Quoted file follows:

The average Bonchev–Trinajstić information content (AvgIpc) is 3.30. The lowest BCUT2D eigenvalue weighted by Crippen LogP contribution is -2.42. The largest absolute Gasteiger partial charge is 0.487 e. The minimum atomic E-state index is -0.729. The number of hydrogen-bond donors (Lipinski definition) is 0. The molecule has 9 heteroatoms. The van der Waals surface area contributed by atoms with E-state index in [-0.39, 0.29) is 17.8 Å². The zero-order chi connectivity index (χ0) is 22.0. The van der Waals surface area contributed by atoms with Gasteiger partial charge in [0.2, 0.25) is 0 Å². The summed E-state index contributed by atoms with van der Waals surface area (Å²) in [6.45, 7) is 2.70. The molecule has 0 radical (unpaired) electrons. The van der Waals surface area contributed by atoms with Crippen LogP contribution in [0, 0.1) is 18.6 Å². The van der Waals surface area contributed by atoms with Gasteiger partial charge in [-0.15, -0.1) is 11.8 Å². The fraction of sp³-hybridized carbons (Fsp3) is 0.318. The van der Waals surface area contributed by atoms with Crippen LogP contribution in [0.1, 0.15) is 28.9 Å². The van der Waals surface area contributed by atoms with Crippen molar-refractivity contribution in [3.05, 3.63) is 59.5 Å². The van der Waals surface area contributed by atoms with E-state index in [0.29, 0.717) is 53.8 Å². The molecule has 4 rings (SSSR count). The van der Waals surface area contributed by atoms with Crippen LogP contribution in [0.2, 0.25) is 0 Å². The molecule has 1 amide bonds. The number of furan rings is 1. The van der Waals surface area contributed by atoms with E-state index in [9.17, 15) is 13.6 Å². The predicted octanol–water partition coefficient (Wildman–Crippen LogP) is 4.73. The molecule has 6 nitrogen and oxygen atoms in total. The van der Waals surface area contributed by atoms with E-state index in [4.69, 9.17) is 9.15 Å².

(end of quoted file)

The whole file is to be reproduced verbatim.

The average Bonchev–Trinajstić information content (AvgIpc) is 3.30. The lowest BCUT2D eigenvalue weighted by Crippen LogP contribution is -2.42. The largest absolute Gasteiger partial charge is 0.487 e. The minimum atomic E-state index is -0.729. The number of hydrogen-bond donors (Lipinski definition) is 0. The molecule has 9 heteroatoms. The van der Waals surface area contributed by atoms with E-state index in [-0.39, 0.29) is 17.8 Å². The zero-order chi connectivity index (χ0) is 22.0. The van der Waals surface area contributed by atoms with Gasteiger partial charge in [0.2, 0.25) is 0 Å². The summed E-state index contributed by atoms with van der Waals surface area (Å²) in [6.45, 7) is 2.70. The molecule has 0 radical (unpaired) electrons. The van der Waals surface area contributed by atoms with Crippen LogP contribution in [0, 0.1) is 18.6 Å². The van der Waals surface area contributed by atoms with Gasteiger partial charge in [-0.15, -0.1) is 11.8 Å². The fraction of sp³-hybridized carbons (Fsp3) is 0.318. The van der Waals surface area contributed by atoms with Crippen LogP contribution in [0.1, 0.15) is 28.9 Å². The van der Waals surface area contributed by atoms with Crippen molar-refractivity contribution in [3.05, 3.63) is 59.5 Å². The van der Waals surface area contributed by atoms with E-state index in [0.29, 0.717) is 53.8 Å². The molecule has 4 rings (SSSR count). The van der Waals surface area contributed by atoms with Crippen LogP contribution in [0.2, 0.25) is 0 Å². The molecule has 1 amide bonds. The number of furan rings is 1. The van der Waals surface area contributed by atoms with E-state index in [9.17, 15) is 13.6 Å². The predicted octanol–water partition coefficient (Wildman–Crippen LogP) is 4.73. The molecule has 6 nitrogen and oxygen atoms in total. The van der Waals surface area contributed by atoms with E-state index in [4.69, 9.17) is 9.15 Å².